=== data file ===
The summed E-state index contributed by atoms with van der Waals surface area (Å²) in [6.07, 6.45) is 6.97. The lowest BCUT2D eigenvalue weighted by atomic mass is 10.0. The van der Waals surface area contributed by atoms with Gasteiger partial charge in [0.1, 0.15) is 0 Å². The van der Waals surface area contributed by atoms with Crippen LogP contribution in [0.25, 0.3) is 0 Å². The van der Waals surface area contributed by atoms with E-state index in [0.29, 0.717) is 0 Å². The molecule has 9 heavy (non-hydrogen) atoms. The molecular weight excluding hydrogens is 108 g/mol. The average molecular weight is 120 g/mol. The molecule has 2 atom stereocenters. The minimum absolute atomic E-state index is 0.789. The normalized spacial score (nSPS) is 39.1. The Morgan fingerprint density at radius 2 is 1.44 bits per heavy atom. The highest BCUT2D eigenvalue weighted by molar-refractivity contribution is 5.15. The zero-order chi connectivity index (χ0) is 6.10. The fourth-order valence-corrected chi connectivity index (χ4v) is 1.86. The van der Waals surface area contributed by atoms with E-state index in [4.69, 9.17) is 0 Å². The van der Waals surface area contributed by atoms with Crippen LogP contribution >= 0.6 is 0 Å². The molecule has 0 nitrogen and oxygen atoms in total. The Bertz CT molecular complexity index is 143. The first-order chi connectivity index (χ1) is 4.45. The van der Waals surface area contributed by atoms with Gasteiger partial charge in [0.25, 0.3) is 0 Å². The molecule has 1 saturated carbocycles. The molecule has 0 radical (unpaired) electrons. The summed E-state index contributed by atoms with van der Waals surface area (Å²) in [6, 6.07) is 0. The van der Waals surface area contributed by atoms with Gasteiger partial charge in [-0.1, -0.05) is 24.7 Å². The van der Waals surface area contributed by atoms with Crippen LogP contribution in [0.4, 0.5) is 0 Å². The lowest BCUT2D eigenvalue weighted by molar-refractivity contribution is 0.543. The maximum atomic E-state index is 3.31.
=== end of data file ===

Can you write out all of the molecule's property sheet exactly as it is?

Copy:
The summed E-state index contributed by atoms with van der Waals surface area (Å²) in [6.07, 6.45) is 6.97. The lowest BCUT2D eigenvalue weighted by atomic mass is 10.0. The van der Waals surface area contributed by atoms with Gasteiger partial charge in [0.1, 0.15) is 0 Å². The van der Waals surface area contributed by atoms with Crippen LogP contribution in [0.25, 0.3) is 0 Å². The van der Waals surface area contributed by atoms with E-state index in [0.29, 0.717) is 0 Å². The molecule has 9 heavy (non-hydrogen) atoms. The molecular weight excluding hydrogens is 108 g/mol. The average molecular weight is 120 g/mol. The molecule has 2 atom stereocenters. The minimum absolute atomic E-state index is 0.789. The normalized spacial score (nSPS) is 39.1. The Morgan fingerprint density at radius 2 is 1.44 bits per heavy atom. The highest BCUT2D eigenvalue weighted by molar-refractivity contribution is 5.15. The zero-order chi connectivity index (χ0) is 6.10. The fourth-order valence-corrected chi connectivity index (χ4v) is 1.86. The van der Waals surface area contributed by atoms with E-state index in [4.69, 9.17) is 0 Å². The van der Waals surface area contributed by atoms with Crippen LogP contribution >= 0.6 is 0 Å². The molecule has 0 nitrogen and oxygen atoms in total. The Bertz CT molecular complexity index is 143. The first-order chi connectivity index (χ1) is 4.45. The van der Waals surface area contributed by atoms with Gasteiger partial charge in [0.25, 0.3) is 0 Å². The molecule has 1 saturated carbocycles. The molecule has 0 radical (unpaired) electrons. The summed E-state index contributed by atoms with van der Waals surface area (Å²) in [6, 6.07) is 0. The van der Waals surface area contributed by atoms with Gasteiger partial charge in [-0.1, -0.05) is 24.7 Å². The van der Waals surface area contributed by atoms with Crippen LogP contribution in [0.4, 0.5) is 0 Å². The lowest BCUT2D eigenvalue weighted by molar-refractivity contribution is 0.543. The maximum atomic E-state index is 3.31.